Help me find a  
 
program in  
 

What Are Travelers Looking for in an Australian Working Holiday Visa?

Working holiday jobs in Australia

Earlier this year, we partnered up with Tourism Australia to send a few lucky individuals to the country on a working holiday visa through our work and play Australia contest. In the process, we used this opportunity to ask some questions about the applicants' reasons for wanting to do a working holiday visa in Australia, their plans once they got there, and basic information on where they are from and who they are.

In the end, we collected data from roughly 2,000 people and saw some interesting results. Although by no means fully reflective of all travelers who have and will take a working holiday in Australia, the answers our contest participants gave us still provide valuable insight into who's choosing to go overseas on a working holiday visa and what they intend to do.

Demographics of a Working Holiday Participant in Australia

One of the first things we wanted to know was, who's interested in taking a working holiday visa anyway? Specifically, we wanted to ask:

  • How old are working holiday participants?
  • Are they mostly male or female?
  • Where are they from?

Our findings are in the chart below:

Demographics of working holiday participants

As you can see from the graphs, the majority of our participants were female and 21 year olds were the most common age group to apply. As for geography, travelers from California and New York were the most common in the U.S., and Ontario from Canada. It's worth noting, however, that the competition mainly marketed to American and Canadian citizens.

The working holiday visa is an option for travelers up to 30 years of age, but interestingly enough, it seems that travelers are most interested in the visa right around the time of college graduation. Perhaps this is when we most badly need a break, but don't necessarily have the means to do so. Hence, a working holiday!

How do Travelers Want to Spend Their Time in Australia?

The second section of information we wanted to know was focused on how travelers would spend their time in Australia while there on a working holiday visa. Specifically:

  • Where do you want to go the most?
  • What job do you want while on a working holiday?
What travelers want to do on a working holiday visa?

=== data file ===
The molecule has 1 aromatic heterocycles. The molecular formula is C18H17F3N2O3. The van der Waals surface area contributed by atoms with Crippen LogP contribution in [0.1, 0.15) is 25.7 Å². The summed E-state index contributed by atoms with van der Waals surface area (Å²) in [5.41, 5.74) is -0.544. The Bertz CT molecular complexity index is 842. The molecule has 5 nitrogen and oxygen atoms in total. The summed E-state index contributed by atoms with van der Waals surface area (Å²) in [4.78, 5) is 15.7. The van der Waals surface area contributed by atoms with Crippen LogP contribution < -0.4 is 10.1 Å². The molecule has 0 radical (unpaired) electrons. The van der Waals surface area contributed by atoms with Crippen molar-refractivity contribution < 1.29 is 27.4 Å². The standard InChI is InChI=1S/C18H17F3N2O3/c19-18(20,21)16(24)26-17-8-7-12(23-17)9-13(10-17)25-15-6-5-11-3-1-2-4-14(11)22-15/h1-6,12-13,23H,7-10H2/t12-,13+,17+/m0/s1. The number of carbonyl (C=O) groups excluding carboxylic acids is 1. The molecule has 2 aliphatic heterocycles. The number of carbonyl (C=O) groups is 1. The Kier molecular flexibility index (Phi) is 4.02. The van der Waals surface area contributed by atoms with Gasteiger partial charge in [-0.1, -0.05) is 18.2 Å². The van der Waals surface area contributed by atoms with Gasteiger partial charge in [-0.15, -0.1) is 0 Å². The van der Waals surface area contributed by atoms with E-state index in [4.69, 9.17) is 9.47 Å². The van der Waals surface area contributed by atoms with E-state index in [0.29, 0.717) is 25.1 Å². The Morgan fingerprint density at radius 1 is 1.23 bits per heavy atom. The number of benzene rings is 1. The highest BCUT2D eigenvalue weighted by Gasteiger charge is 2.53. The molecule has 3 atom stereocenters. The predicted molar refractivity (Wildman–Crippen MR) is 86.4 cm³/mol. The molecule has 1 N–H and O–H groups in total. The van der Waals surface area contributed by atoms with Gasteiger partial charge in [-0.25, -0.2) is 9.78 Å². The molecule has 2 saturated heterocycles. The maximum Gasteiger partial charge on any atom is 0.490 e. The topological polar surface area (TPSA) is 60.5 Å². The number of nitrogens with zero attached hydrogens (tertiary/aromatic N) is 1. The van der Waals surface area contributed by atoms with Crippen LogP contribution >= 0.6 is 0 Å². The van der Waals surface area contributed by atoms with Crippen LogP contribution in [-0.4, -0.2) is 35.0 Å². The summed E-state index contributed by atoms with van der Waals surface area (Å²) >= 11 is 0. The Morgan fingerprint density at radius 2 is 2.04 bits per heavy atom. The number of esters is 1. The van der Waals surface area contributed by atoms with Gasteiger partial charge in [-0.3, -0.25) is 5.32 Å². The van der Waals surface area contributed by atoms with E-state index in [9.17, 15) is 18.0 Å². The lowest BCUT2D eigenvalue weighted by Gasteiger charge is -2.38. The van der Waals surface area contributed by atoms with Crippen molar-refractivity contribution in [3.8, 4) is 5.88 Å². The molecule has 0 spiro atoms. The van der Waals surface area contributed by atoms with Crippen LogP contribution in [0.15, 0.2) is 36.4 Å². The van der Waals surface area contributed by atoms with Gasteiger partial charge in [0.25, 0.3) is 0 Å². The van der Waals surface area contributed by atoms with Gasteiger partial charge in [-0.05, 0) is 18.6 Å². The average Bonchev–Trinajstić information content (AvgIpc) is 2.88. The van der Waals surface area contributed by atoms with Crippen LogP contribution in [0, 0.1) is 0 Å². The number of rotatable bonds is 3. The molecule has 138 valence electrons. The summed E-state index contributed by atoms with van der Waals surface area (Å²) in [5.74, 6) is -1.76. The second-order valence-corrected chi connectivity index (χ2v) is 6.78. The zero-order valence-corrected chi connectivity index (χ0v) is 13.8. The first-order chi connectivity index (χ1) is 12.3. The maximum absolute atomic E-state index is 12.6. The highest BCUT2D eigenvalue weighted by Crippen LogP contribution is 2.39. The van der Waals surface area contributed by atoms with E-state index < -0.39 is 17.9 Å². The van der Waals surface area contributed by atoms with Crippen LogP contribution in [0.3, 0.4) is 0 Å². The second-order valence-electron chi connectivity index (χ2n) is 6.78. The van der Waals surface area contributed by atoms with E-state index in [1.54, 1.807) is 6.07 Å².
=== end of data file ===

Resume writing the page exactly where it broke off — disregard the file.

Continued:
As you can see, most travelers were interested in working in an adventure related job. Runner ups were getting a professional internship or working a hospitality job. In their free time, aspiring Australia travelers were interested in visiting the beach and the Great Barrier Reef.

Heartwarmingly, the one thing that more travelers were interested in doing than anything else was making friends. So, if you're thinking of a working holiday visa and want to make friends: good news, most everyone else on the visa wants to make friends with you too!

When do They Want to Go? For How Long?

Finally, we were curious to know how long these travelers wanted to spend on a working holiday visa in Australia, and when were they planning on leaving? Again, a note on the data: since the working holiday visa is only valid for up to one year, we capped the options at 12 months. Who knows? I'm sure there are plenty of travelers who would opt to stay longer if they could!

When do travelers go on working holidays?

These results are super interesting, and could be skewed by the fact that we ran the competition over the summer. As such, it seems that the majority of people applying were either in a "get me over there right now!" mentality, or were holding out for the end of a semester (January 2015) or graduation (June 2016).

It was also interesting to see that most participants wanted to spend as much time in Australia as possible, opting for 7-10 months, but the second biggest group were those who were just interested in going for 4-6 months. Again, who knows? Maybe those 4-6 month-ers will end up loving it so much, they extend their stay a few extra...

Read next: 10 Incredible Destinations to Work and Play in Australia.

Graphics by Lauren Tang. Data by Mandi Schmitt.
Jessie Beck

A Washington DC native, Jessie Beck studied in Dakar and Malta, taught in Costa Rica, and volunteered with the Peace Corps in Madagascar before ending up at Go Overseas as Editor / Content Marketing Director. Find her on her personal blog, Beat Nomad.